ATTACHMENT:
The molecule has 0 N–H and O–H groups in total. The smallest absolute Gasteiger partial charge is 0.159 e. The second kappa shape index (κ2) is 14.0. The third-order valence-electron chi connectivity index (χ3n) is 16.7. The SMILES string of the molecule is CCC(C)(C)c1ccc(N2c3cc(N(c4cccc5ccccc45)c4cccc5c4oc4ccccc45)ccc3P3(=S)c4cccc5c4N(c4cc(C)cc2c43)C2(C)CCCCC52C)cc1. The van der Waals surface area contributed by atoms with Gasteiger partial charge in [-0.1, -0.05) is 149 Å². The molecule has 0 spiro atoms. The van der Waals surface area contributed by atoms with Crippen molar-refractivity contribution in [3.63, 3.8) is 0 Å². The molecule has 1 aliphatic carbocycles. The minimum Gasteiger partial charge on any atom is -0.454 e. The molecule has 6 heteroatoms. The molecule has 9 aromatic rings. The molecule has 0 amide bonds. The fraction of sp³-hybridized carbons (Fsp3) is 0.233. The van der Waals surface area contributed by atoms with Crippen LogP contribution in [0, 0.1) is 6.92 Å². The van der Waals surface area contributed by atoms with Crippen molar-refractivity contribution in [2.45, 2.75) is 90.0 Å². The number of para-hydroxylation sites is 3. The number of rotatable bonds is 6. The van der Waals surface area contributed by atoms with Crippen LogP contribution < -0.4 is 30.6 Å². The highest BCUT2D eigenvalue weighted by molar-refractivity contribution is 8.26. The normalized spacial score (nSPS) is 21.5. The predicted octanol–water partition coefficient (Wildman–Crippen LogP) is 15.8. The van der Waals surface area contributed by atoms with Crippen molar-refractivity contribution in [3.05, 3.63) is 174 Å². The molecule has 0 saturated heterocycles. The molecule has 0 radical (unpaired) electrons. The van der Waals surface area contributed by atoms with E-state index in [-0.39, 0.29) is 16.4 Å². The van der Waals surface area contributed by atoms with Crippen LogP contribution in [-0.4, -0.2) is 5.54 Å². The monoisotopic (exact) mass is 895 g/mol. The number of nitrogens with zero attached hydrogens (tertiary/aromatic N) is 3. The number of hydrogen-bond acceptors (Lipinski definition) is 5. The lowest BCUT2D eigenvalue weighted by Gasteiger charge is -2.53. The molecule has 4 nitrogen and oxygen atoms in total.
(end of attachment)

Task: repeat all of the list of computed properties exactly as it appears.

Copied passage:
The molecule has 0 N–H and O–H groups in total. The smallest absolute Gasteiger partial charge is 0.159 e. The second kappa shape index (κ2) is 14.0. The third-order valence-electron chi connectivity index (χ3n) is 16.7. The SMILES string of the molecule is CCC(C)(C)c1ccc(N2c3cc(N(c4cccc5ccccc45)c4cccc5c4oc4ccccc45)ccc3P3(=S)c4cccc5c4N(c4cc(C)cc2c43)C2(C)CCCCC52C)cc1. The van der Waals surface area contributed by atoms with Gasteiger partial charge in [-0.1, -0.05) is 149 Å². The molecule has 0 spiro atoms. The van der Waals surface area contributed by atoms with Crippen molar-refractivity contribution in [3.63, 3.8) is 0 Å². The molecule has 1 aliphatic carbocycles. The minimum Gasteiger partial charge on any atom is -0.454 e. The molecule has 6 heteroatoms. The molecule has 9 aromatic rings. The molecule has 0 amide bonds. The fraction of sp³-hybridized carbons (Fsp3) is 0.233. The van der Waals surface area contributed by atoms with Crippen LogP contribution in [0, 0.1) is 6.92 Å². The van der Waals surface area contributed by atoms with Crippen molar-refractivity contribution in [2.45, 2.75) is 90.0 Å². The number of para-hydroxylation sites is 3. The number of rotatable bonds is 6. The van der Waals surface area contributed by atoms with Crippen LogP contribution < -0.4 is 30.6 Å². The highest BCUT2D eigenvalue weighted by molar-refractivity contribution is 8.26. The normalized spacial score (nSPS) is 21.5. The predicted octanol–water partition coefficient (Wildman–Crippen LogP) is 15.8. The van der Waals surface area contributed by atoms with Crippen molar-refractivity contribution in [3.05, 3.63) is 174 Å². The molecule has 0 saturated heterocycles. The molecule has 0 radical (unpaired) electrons. The van der Waals surface area contributed by atoms with E-state index in [-0.39, 0.29) is 16.4 Å². The van der Waals surface area contributed by atoms with Crippen LogP contribution in [-0.4, -0.2) is 5.54 Å². The monoisotopic (exact) mass is 895 g/mol. The number of nitrogens with zero attached hydrogens (tertiary/aromatic N) is 3. The number of hydrogen-bond acceptors (Lipinski definition) is 5. The lowest BCUT2D eigenvalue weighted by Gasteiger charge is -2.53. The molecule has 4 nitrogen and oxygen atoms in total.